AS: Jon’s ending wasn’t the only tragic one, with the storyline in Dorne also meeting a violent and depressing end. Jaime failed on his mission to save his only daughter from Ellaria and her trio of murderous minions. Moral of the story: When someone passionately kisses you goodbye after swearing to kill you only the day before, something has probably gone horribly, horribly wrong. Jaime served on the Kingsguard for half his life, but at this point I wouldn’t trust him to protect his left hand. Only last episode Ellaria said to Jaime that she understood that Myrcella had no part in Oberyn’s death, and yet the next time they met Ellaria was suddenly planting the kiss of death right smack on her lips. This death was especially painful because Jaime and Myrcella had just shared one of the most emotional scenes of the season in which one of Jaime’s children accepted him as a father for the first time. It was a heartwarming moment, which is unfortunately the show’s own version of giving a character the kiss of death. This scene connected back to the very first one of Season 5 when the witch promised a young Cersei that “gold will be [her childrens’] shroud.” Two down and one to go and so it seems that Tommen is now in mortal danger. Cersei’s children are suddenly perishing as fast as her dignity (ouch, okay, too soon…too soon). It seems that the fate of the Lannister family is quietly becoming as tragic as that of the Starks. Joffrey, Tywin, Myrcella, Ned, Catelyn, Robb, and now Jon — Westeros is riddled with Lannister and Stark corpses, which is apparently the price of playing “the game” at the highest level.
DS: In many ways, Cersei would benefit from dying like so many Starks and Lannisters already have because she wouldn’t have to watch her three children die, one by one. After all of the tragedies Cersei has been through, it is remarkable that she remains unbroken. But Myrcella’s death could change that. In the season finale, Cersei lost her daughter and probably her lover/brother, as she will most definitely blame Jaime for the death of Myrcella. That makes Tommen the only person in the world Cersei absolutely loves, and we all know he will die before she does. Cersei knows that too, which is why she was so desperate to regain her freedom. Her deep desire to see Tommen — to take one more step toward the Red Keep — blinded her to larger political realities. On the outside, it appeared the High Sparrow was allowing for Cersei to return to her source of power. But that walk robbed her of any power she once held, as her authority diminished in front of thousands of vengeful eyes. To the people of King’s Landing, the High Sparrow has become more powerful than the Queen herself.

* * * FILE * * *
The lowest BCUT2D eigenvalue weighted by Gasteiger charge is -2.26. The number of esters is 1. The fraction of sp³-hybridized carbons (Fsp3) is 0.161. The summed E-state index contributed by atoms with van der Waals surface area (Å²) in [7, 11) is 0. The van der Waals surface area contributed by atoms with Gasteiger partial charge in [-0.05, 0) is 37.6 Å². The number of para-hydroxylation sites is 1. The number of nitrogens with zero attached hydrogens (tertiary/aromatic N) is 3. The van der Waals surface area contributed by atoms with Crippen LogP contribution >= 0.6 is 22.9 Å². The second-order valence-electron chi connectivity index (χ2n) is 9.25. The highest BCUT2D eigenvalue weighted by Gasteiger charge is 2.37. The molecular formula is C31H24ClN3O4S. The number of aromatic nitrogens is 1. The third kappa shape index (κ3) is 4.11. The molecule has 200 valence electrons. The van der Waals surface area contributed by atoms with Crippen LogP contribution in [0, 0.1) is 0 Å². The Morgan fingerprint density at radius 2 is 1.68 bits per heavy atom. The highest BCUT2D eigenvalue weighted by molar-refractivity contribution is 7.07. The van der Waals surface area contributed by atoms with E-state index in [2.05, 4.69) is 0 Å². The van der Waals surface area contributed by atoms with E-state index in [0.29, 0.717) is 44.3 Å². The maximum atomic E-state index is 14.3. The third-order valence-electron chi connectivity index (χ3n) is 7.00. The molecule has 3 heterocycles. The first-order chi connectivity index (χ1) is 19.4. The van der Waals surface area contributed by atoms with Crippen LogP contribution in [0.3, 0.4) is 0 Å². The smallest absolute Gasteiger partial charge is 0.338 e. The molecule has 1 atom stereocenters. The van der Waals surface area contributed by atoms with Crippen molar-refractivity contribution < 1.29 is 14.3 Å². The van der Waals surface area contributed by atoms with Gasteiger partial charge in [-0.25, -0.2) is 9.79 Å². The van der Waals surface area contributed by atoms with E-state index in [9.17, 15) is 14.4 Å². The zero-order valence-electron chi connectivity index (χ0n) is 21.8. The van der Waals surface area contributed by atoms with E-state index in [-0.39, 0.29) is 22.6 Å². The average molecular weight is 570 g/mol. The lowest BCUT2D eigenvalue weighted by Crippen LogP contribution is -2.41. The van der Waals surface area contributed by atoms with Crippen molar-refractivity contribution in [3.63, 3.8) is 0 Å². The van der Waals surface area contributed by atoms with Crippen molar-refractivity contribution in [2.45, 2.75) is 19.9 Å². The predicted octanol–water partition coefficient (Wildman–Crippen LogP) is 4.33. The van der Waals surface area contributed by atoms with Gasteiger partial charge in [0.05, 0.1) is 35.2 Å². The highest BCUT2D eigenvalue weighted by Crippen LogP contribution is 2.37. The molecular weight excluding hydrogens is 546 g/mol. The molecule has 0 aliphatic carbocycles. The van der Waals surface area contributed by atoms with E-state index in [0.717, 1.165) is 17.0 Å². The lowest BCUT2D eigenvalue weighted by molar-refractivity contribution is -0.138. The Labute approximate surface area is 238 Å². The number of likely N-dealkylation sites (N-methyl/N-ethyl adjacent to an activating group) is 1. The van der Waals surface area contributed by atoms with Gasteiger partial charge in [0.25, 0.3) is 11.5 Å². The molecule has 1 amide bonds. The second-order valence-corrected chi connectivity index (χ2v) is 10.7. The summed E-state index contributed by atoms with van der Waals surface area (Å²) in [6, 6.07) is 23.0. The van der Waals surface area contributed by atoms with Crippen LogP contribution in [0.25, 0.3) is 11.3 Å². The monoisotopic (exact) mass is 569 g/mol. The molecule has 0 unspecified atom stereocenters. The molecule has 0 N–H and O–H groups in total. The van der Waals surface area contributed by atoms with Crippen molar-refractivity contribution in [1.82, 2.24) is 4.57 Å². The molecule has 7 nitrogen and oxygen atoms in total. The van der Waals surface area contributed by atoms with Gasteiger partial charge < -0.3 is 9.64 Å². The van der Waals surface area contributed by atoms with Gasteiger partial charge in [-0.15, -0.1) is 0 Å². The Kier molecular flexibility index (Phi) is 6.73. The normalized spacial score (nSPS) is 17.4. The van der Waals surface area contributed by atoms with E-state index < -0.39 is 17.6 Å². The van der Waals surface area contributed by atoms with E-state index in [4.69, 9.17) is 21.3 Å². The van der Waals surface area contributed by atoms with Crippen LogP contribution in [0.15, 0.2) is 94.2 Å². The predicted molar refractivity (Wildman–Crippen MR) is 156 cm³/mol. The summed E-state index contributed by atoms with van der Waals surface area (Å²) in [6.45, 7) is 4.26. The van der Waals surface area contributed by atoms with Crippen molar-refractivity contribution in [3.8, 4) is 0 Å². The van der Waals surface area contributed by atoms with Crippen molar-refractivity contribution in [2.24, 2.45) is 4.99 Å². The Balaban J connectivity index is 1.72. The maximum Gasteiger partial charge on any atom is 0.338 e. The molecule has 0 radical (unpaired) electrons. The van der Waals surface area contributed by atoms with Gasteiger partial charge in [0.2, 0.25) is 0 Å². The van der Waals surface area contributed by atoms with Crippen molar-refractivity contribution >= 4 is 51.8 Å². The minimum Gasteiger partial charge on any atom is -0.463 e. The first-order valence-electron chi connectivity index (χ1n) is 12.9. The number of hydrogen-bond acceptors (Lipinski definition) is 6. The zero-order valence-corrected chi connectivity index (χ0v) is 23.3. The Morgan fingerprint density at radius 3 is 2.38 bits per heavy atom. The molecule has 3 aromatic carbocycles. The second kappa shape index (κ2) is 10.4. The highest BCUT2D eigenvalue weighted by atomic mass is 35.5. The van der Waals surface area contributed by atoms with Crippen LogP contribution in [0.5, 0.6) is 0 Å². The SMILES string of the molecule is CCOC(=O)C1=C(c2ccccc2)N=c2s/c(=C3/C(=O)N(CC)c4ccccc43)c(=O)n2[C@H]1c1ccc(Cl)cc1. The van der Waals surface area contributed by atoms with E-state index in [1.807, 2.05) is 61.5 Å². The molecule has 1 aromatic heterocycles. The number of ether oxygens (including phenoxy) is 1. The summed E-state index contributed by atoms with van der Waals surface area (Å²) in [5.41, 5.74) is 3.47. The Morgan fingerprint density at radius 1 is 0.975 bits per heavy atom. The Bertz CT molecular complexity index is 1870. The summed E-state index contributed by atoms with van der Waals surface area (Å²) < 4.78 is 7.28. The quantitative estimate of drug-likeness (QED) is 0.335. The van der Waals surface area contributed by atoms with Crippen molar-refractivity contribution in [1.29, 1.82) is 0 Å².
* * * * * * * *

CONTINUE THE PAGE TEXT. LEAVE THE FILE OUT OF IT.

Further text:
AS: While the High Sparrow solidified his power, Jon Snow’s shocking death marked the end of his illustrious (aka disastrous) reign as Lord Commander. He was one of the last good guys left on the show, which was why, unfortunately, it was his time to exit, at least for now (more on that in the random thoughts). Ned Stark tried to be Hand of the King and died, Robb Stark tried to be King in the North and died, and now Jon Snow has met his end while trying to be Lord Commander of the Night’s Watch. The Stark men were great fighters and even greater people — they placed the highest priority on honor, loyalty, and responsibility — but they were not politicians. All three failed to see the mutiny and betrayal that their actions were fermenting amongst their own allies. Jon did what he believed to be right when he defied popular opinion and allowed the wildlings to go south of The Wall. He did this even though he knew it would anger most of the Night’s Watch, and while he recognized the anger that his actions caused, he failed to comprehend its ramifications. He saw the world through his own lens of honor and commitment, and just as Ned never saw Littlefinger’s betrayal coming and Robb never saw Roose Bolton and Walder Frey’s, Jon never understood that Alliser’s disagreement could turn into outright mutiny. It wasn’t in Jon’s DNA to mistrust his allies, which is why he has now joined Ned and Robb on the list of honorably foolish Starks that were too pure to survive in the world of Westeros.
AS: Random thoughts to close the review —
- Is Jon Snow really dead? Will Melisandre use her dark magic to revive him? Why wasn’t an orchestra playing “The Rains of Castamere” in the background?
- For a second I thought that Sansa and Theon made an impromptu suicide pact and jumped to their deaths while clutching hands, but apparently there was a snowbank!
- I really hate Olly, the little kid in the Night’s Watch.
- Jaime has now held two of his children in his arms while poison slowly killed them. This was certainly a tough episode for the Lannister twins.
- Things I’m most excited for next season: Tyrion and Varys ruling Meereen together, the adventures of Sansa and Theon (I miss Arya/the Hound and Jaime/Brienne), and Cersei using her new Frankenstein warrior to go on a rampage of revenge.
- The only thing I’m not excited for next season: Sam and Gilly playing house while he trains to be a Maester.
- Jaqen H’ghar just went from lovably creepy to just plain creepy.
- Watching Daenerys interact with her captors from a point of weakness next season will be a great change of pace for her character. Her best moments have always come when she defied the odds and did something awe-inspiring. She rarely had the chance to do that from her Meereenese throne.
M.I.A. this episode: Roose Bolton, Littlefinger, Tommen, and the Tyrells
Deaths: Selyse and Stannis Baratheon, Jon Snow, Myrcella Baratheon, Meryn Trant